DJI, uAvionix and Stanford University are working together on sense-and-avoid technologies for unmanned aerial vehicles (UAVs).
Eric Mueller, who works at the NASA Ames Research Center and is a Ph.D. candidate at Stanford University, co-authored a paper with his professor, Mykel Kochenderfer – “Multi-Rotor Aircraft Collision Avoidance Using Partially Observable Markov Decision Processes.”
The paper describes how speed changes by agile multi-copters and small UAVs can be used in addition to horizontal and vertical maneuvers to maintain safe operating distances between aircraft.
The Markov Decision Process (MDP) uses algorithms to model decision-making, such as how an aircraft decides to maneuver to avoid oncoming traffic. MDP is applied in situations where some variables are possibly random (such as how another aircraft may decide to maneuver) and others are under the control of the decision-maker (such as an aircraft’s autopilot).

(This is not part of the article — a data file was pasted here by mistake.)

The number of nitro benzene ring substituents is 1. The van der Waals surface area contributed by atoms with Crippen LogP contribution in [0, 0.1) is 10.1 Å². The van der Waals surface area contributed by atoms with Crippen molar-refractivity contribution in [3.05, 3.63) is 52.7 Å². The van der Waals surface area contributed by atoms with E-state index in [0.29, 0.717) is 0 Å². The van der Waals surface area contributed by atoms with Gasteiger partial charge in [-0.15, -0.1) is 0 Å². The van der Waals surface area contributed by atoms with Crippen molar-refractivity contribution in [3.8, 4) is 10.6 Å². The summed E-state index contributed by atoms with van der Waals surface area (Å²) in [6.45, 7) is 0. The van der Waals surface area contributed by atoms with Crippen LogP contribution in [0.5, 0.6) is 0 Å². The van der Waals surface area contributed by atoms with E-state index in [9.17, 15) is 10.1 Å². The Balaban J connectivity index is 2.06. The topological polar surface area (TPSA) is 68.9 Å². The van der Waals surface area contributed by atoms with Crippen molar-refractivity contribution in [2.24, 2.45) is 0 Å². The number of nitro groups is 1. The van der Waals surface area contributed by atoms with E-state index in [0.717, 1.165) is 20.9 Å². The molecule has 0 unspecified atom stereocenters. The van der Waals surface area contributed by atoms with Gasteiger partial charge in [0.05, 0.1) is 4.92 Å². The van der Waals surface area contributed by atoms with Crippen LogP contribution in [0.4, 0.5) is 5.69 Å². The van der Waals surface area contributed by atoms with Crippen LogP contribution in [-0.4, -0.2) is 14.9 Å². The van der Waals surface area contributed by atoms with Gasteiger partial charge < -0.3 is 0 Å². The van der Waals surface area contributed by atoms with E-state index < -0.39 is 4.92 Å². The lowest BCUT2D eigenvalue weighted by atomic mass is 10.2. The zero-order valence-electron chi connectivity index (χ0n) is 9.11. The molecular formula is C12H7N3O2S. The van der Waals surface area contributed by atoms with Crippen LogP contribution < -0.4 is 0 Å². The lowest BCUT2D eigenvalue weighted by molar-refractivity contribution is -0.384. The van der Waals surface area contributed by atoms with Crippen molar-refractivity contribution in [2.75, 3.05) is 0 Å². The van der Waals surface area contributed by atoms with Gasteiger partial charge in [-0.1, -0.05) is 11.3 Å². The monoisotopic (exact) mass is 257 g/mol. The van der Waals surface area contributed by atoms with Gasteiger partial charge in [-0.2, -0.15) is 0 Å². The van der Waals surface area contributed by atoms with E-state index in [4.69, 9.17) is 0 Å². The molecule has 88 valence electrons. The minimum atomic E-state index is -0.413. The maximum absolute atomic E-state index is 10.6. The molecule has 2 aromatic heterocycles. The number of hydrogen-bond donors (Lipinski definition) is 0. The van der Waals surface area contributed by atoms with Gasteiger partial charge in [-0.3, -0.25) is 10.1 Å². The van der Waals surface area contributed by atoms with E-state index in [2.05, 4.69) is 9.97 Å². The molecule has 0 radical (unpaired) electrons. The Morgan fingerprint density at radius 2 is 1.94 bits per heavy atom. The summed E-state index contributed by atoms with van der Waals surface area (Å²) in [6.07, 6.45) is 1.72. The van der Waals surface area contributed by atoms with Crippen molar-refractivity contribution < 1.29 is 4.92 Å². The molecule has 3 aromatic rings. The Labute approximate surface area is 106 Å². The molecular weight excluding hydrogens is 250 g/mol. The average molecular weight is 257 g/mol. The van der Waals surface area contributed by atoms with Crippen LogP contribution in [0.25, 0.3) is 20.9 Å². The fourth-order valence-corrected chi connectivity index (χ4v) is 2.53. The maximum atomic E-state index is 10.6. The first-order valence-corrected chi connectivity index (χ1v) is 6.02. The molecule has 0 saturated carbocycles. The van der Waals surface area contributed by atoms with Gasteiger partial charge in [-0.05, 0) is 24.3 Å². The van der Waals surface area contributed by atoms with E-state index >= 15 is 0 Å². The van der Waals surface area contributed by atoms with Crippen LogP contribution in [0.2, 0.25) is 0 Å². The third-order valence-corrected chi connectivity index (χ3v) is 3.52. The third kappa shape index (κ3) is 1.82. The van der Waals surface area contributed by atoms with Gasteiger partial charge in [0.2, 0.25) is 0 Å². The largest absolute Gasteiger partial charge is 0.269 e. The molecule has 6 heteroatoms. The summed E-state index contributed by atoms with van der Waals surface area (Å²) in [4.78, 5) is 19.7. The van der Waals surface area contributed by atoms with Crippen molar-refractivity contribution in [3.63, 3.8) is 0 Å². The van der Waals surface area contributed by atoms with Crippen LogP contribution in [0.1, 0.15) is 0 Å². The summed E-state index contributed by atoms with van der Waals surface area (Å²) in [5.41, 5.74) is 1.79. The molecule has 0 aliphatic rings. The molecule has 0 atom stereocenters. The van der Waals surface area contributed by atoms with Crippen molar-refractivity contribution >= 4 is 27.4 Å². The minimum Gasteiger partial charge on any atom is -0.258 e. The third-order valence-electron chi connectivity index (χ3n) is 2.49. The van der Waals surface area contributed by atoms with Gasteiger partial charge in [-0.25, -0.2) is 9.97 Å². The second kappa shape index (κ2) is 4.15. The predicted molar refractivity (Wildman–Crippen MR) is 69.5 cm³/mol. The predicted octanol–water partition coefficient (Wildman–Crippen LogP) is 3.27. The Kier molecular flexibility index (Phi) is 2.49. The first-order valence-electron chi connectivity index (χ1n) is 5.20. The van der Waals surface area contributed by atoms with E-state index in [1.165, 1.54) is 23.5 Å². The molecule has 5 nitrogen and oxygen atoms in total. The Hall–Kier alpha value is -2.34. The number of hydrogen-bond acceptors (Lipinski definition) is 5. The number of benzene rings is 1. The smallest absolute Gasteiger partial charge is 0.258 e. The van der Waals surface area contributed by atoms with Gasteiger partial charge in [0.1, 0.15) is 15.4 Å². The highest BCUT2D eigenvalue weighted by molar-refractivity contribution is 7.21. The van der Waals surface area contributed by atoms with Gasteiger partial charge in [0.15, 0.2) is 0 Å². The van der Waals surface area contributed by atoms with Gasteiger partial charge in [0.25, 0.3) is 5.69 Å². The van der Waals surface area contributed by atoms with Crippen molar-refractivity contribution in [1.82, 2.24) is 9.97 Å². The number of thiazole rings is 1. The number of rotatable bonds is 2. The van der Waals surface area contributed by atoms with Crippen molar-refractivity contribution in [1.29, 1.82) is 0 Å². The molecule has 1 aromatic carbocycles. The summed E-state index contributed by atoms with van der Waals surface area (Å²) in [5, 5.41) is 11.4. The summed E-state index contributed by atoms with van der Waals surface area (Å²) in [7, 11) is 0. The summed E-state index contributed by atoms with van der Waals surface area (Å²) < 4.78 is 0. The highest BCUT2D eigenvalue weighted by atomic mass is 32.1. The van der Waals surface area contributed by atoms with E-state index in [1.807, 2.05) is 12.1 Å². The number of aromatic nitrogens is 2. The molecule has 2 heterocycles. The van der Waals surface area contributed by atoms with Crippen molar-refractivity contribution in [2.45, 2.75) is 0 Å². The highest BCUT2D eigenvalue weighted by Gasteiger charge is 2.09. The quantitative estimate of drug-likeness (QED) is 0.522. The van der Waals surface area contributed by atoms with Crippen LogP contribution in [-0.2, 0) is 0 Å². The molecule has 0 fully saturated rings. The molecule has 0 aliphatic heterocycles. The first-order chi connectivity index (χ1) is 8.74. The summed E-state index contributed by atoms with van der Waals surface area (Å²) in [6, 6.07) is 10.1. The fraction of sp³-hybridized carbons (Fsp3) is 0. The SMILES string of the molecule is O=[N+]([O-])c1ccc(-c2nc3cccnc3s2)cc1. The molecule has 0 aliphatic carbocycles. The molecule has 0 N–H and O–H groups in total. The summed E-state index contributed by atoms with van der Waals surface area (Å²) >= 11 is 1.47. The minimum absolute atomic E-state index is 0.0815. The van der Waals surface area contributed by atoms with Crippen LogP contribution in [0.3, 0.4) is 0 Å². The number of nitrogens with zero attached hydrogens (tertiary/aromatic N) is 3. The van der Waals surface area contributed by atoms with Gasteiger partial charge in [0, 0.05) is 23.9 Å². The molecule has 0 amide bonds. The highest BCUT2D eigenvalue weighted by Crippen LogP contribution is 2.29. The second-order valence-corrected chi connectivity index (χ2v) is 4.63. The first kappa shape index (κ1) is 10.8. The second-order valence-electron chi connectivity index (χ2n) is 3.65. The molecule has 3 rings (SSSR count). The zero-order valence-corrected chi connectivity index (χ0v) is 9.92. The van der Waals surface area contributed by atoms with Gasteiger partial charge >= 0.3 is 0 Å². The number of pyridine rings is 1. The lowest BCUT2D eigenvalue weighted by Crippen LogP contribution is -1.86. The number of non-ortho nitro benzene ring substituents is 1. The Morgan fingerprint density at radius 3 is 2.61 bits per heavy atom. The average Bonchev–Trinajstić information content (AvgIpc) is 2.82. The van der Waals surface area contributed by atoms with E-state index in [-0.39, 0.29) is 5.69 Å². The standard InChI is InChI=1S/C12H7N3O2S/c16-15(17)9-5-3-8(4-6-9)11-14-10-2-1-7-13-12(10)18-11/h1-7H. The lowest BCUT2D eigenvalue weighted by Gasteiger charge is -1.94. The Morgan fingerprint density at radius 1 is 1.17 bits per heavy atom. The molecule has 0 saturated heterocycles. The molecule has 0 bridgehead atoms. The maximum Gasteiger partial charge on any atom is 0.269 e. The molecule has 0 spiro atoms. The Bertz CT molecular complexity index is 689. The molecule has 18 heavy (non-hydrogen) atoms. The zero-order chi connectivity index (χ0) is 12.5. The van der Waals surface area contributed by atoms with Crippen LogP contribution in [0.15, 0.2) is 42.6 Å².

uAvionix supplied its miniature “ping” automatic dependent surveillance – broadcast hardware for tests at Stanford to determine the effectiveness of the sense-and-avoid algorithms under development.
In addition, DJI supplied the drones for the tests.
“Ping was the only system that provided a realistic way for us to validate our sense-and-avoid algorithms with live traffic for commercial aircraft separation assurance,” says Mueller.
uAvionix recently introduced “pingRX,” a tiny ADS-B receiver that measures less than a square inch. The expected price for pingRX will be $199.